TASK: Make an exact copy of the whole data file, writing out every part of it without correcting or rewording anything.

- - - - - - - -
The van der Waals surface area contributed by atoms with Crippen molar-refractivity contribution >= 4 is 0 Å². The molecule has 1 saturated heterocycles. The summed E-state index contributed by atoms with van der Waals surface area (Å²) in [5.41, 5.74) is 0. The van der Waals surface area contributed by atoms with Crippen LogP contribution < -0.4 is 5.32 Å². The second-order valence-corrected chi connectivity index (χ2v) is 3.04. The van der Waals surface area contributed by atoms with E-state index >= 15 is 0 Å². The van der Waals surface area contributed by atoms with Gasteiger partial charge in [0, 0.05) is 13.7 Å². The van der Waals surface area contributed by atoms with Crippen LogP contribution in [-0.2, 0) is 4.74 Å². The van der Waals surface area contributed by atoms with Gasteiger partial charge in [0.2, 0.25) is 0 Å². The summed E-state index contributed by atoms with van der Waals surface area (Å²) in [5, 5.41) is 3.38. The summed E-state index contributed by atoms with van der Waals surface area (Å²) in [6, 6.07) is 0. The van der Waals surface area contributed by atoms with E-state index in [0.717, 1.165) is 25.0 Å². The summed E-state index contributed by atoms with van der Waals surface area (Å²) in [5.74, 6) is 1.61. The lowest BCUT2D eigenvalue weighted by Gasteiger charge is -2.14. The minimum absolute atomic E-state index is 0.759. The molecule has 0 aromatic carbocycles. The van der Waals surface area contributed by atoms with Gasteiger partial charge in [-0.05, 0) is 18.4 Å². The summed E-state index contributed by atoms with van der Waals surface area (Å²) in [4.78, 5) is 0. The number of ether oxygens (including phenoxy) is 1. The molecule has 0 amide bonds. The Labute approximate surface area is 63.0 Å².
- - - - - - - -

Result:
The van der Waals surface area contributed by atoms with Crippen molar-refractivity contribution >= 4 is 0 Å². The molecule has 1 saturated heterocycles. The summed E-state index contributed by atoms with van der Waals surface area (Å²) in [5.41, 5.74) is 0. The van der Waals surface area contributed by atoms with Crippen LogP contribution < -0.4 is 5.32 Å². The second-order valence-corrected chi connectivity index (χ2v) is 3.04. The van der Waals surface area contributed by atoms with E-state index >= 15 is 0 Å². The van der Waals surface area contributed by atoms with Gasteiger partial charge in [0, 0.05) is 13.7 Å². The van der Waals surface area contributed by atoms with Crippen LogP contribution in [-0.2, 0) is 4.74 Å². The van der Waals surface area contributed by atoms with Gasteiger partial charge in [0.2, 0.25) is 0 Å². The summed E-state index contributed by atoms with van der Waals surface area (Å²) in [5, 5.41) is 3.38. The summed E-state index contributed by atoms with van der Waals surface area (Å²) in [6, 6.07) is 0. The van der Waals surface area contributed by atoms with E-state index in [0.717, 1.165) is 25.0 Å². The summed E-state index contributed by atoms with van der Waals surface area (Å²) in [5.74, 6) is 1.61. The lowest BCUT2D eigenvalue weighted by Gasteiger charge is -2.14. The minimum absolute atomic E-state index is 0.759. The molecule has 0 aromatic carbocycles. The van der Waals surface area contributed by atoms with Gasteiger partial charge in [-0.05, 0) is 18.4 Å². The summed E-state index contributed by atoms with van der Waals surface area (Å²) in [4.78, 5) is 0. The number of ether oxygens (including phenoxy) is 1. The molecule has 0 amide bonds. The Labute approximate surface area is 63.0 Å².